On March 1 this year, over six months ago, Prime Minister Narendra Modi got his first dose of Bharat Biotech’s Covaxin at All India Institute of Medical Sciences (AIIMS). He then tweeted a picture of himself getting the vaccine shot from Sister P Niveda of Puducherry. In the tweet, he urged all those who were eligible to get themselves vaccinated as soon as possible to eradicate the scourge of Covid-19.
On April 8, a little over a month later, he got the second dose of vaccine at AIIMS and it was administered by a nurse from Punjab. Since those early days, India has come a long way crossing a milestone of vaccinating 100 crore citizens. The two vaccines used by India during the past nine months have been Serum Institute of India’s Covisheild and Bharat Biotech’s Covaxin.
Among the 100 crore being counted as partially, or fully vaccinated, a good number has been given Covaxin. Initially, those above 60 years of age were given the vaccine dose, then came those between 45 years and 60 years, and the last category to be vaccinated was those aged between 18 and 45 years. In many states, including Jammu and Kashmir, those between 18 and 45 years were given Covaxin only, two doses 30 days apart.
This is causing serious problems to thousands of Indians wanting to travel abroad as Covaxin is not recognised by the World Health Organisation (WHO). Technically, the WHO has given permission to many vaccines and the process is called Emergency Use Listing (EUL). This denial and recognition for Covaxin means all those Indians who got this vaccine are treated as unvaccinated when they travel abroad.
This has led to a situation where the European Union (EU) and the US are not willing to allow Indians who have been vaccinated by Covaxin to enter their countries. Since their official status is that of being unvaccinated, it is also not clear whether they will have to get vaccinated again. With a vaccine that has got the EUL from the WHO already, or undergoing a mandatory quarantine of 10 to 14 days will be enough. This means that nobody, falling in the age group of 18 to 45 years, in spite of having received both the doses of Covaxin months ago is eligible to travel to either EU or the US.
This appears largely due to the immense influence pharmaceutical lobby of the western nations, represented by Pfizer, Moderna and a couple of such others wield. It seems plausible that even China could be influencing WHO to deny EUL to Covaxin for as long as possible.
Citing one reason, or the other, the WHO has kept Covaxin on hold and not cleared its usage. WHO chief scientist Dr Soumya Swaminathan had tweeted last Sunday (October 17) that the technical advisory group will meet on October 26 to take a decision on Covaxin. She also said that WHO had been working closely with Bharat Biotech to complete the dossier. As if reassuring Covaxin manufacturers, she said that “our goal is to have a broad portfolio of vaccines approved for emergency use and to expand access to populations everywhere’’.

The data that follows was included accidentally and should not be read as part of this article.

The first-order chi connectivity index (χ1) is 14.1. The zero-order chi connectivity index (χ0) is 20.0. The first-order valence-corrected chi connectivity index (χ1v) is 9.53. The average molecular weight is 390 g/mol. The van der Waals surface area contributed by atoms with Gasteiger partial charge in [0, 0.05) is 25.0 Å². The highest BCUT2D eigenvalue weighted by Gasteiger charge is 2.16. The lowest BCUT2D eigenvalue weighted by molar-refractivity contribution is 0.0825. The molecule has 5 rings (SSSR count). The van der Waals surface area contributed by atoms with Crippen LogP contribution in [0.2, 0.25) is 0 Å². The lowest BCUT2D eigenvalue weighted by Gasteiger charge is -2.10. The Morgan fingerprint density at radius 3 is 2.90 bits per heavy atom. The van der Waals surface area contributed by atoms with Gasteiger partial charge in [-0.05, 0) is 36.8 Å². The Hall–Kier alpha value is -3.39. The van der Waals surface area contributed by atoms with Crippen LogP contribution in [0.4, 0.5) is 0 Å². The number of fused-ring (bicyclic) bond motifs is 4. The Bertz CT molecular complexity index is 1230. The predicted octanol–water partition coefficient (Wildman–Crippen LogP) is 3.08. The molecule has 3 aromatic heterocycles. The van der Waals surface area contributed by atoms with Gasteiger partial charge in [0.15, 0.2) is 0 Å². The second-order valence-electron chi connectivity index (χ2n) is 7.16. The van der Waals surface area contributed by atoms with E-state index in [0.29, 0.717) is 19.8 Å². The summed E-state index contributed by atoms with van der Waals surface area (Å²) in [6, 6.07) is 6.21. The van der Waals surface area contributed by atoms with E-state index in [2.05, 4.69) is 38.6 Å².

Incidentally, a meeting of the WHO experts was scheduled for early October and it was to decide on the grant of EUL to Covaxin. The world health body had declared earlier that the Covaxin manufacturer had been submitting “data on a rolling basis and submitted additional information on September 27’’.
Chinese vaccine Sinopharm was given EUL by the WHO within a span of only 10 days after the submission of data. The decision to approve Chinese Sinopharm’s vaccine was taken by the WHO’s technical advisory group which had met on April 26 to review the technical data. By May 7 (only 12 days later), it was announced that Sinopharm vaccine had been approved. Compare that to the delay in granting approval to Covaxin, and incidentally, Bharat Biotech had started its communication with the WHO for getting EUL as early as April this year.
Are we to believe that WHO is dragging its feet on Covaxin as a lobbyist for favoured Pfizer, Moderna or Chinese vaccine? The vaccines made by Pfizer and Moderna cost around $35 and a Covaxin shot barely costs 1/10th of that, or lesser, may be $3. This huge price difference can be behind the denial of necessary EUL licence and approvals to the Indian vaccine.
Sant Kumar Sharma, a seasoned journalist, is an authority on Jammu and Kashmir. Two of his books on Article 370 and Delimitation are already out. The third one on Indus Waters Treaty is now out and could be bought here.
Sant began as a teacher but after six years, joined the Indian Express, Chandigarh in 1990, the year when terrorism was taking its first step in J & K and soon there would be exodus of lakhs of Kashmiri Pandits from the Valley. He subsequently worked for The Statesman, The Times of India and Star News among others. He is based in Jammu since May 2000.
He edits epaper.earthnews.in, a newspaper from Jammu presently.